A Brief History of the Lifesaving Foundation

The Irish Lifesaving Foundation grew out of a seed planted in a graveyard in Wales. John Long, then Royal Life Saving Commonwealth Secretary General, met John Connolly, then Branch Secretary of the Republic of Ireland Branch of the RLSS in the graveyard. Both had arrived early for the memorial service for the late Charles Thomson, President of The Surf Life Saving Association of Great Britain and were filling in time by walking around the graveyard. Although they knew about each other this was their first meeting.

They talked about lifesaving in Ireland and around the world and by the end of the day had agreed that RLSS Ireland would send Trainer Assessors to Kenya in 2000 to train lifeguards for jobs in hotel swimming pools. This was our first exposure to ‘Africa Time’ and it was 2002 by the time a very successful project was completed in Kenya. Although Irish lifesavers didn’t go to Africa until 2002 equipment and money was being donated to the RLSS Commonwealth Office since 2000 for distribution to lifesaving groups in the developing world.

Shortly after the first trainers returned home a request was received to send more lifeguard trainers to Kenya to train beach lifeguards; a German Tourism Group was offering to include beach front hotels in Kenya in its brochure – if the beaches were lifeguarded by lifeguards with internationally recognised qualifications. Plans were made but before they could be implemented bombs exploded in Nairobi and the Kenyan tourism industry and economy collapsed. It was decided by RLSS Ireland to continue with the project and to expand it to other developing countries. This would require money and to avoid confusion as to where monies collected would be spent a separate organisation was set-up.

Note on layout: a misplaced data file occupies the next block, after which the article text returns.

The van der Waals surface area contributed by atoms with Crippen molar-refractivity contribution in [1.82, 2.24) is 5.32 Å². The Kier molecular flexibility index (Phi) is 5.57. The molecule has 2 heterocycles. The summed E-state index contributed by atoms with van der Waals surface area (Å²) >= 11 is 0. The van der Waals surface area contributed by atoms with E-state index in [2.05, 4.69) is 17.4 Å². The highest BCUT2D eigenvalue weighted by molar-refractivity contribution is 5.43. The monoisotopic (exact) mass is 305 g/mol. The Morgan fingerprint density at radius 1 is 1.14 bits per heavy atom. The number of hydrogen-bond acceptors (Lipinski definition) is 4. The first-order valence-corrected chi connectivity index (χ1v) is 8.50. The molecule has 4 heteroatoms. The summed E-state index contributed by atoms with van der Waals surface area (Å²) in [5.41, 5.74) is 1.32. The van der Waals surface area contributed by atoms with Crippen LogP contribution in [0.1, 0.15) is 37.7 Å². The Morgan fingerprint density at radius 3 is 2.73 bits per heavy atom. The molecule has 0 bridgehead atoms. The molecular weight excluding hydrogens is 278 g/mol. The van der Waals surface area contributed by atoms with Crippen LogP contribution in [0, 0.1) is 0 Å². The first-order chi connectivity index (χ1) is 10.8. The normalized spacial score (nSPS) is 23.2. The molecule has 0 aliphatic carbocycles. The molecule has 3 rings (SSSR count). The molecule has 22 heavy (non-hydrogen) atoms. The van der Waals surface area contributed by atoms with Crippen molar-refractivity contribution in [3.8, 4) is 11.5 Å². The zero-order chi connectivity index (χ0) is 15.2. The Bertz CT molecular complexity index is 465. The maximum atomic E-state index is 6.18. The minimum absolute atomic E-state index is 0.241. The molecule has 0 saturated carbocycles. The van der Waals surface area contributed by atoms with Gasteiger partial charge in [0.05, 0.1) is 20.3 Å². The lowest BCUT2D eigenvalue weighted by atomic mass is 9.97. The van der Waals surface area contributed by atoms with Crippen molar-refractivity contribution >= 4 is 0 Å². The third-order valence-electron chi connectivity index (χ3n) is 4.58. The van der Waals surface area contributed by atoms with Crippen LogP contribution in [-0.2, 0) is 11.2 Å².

The Irish Lifesaving Foundation was incorporated as a company limited by guarantee and registered as a charity in 2003. The Foundation is a totally independent organisation with an elected board of directors. Since 2003 the Foundation has provided €150,000 in funding and equipment to small lifesaving groups in Africa and Asia. Direct funding for schools based water safety education and lifeguard training has been given to organisations in South Africa, Lesotho, Kenya, Uganda, Gambia, Sri Lanka, India and Tanzania. Equipment has been provided to organisations in Antigua, Barbados, Botswana, Gambia, India, Kenya, Lesotho, Mauritius, Mozambique, Seychelles, St. Lucia, Uganda, Zambia and Zimbabwe. Over 400 lifeguards have been trained to date for employment positions in Africa, India and Sri Lanka. All of the money spent has been donated or raised by Foundation members.

The Foundation has not ignored Ireland’s drowning problems. Our country is well served by lifesaving organisations but we have identified three areas for research and targeted education – why swimmers drown; suicide by drowning and water safety on foreign holidays. We have published research papers and members have spoken at conferences on these topics.

The Ireland Medal was introduced in 2003 to promote an awareness and recognition of excellence in lifesaving in Ireland and by Irish persons or persons of Irish descent worldwide. It is now recognised as being a significant lifesaving honour by the world lifesaving community, thanks to the quality of medal recipients; An Garda Siochana, Admiral Frank Golden, Professor John Pearn, Garda Commissioner Eamonn Doherty, Foyle Search and Rescue, Australian Chief Justice Terence Higgins, Dublin Fire Brigade’s Marine Rescue Unit, and Mrs. Patricia Wilcox from South Africa.

In 2010 the charity’s name was changed to The Lifesaving Foundation to highlight the international aspect of its work. Membership of the Foundation is open to any person who is interested in our work; you don’t have to be Irish to join. About one third of our members live outside of Ireland. You don’t have to be a lifesaving expert either – only interested in saving lives from drowning.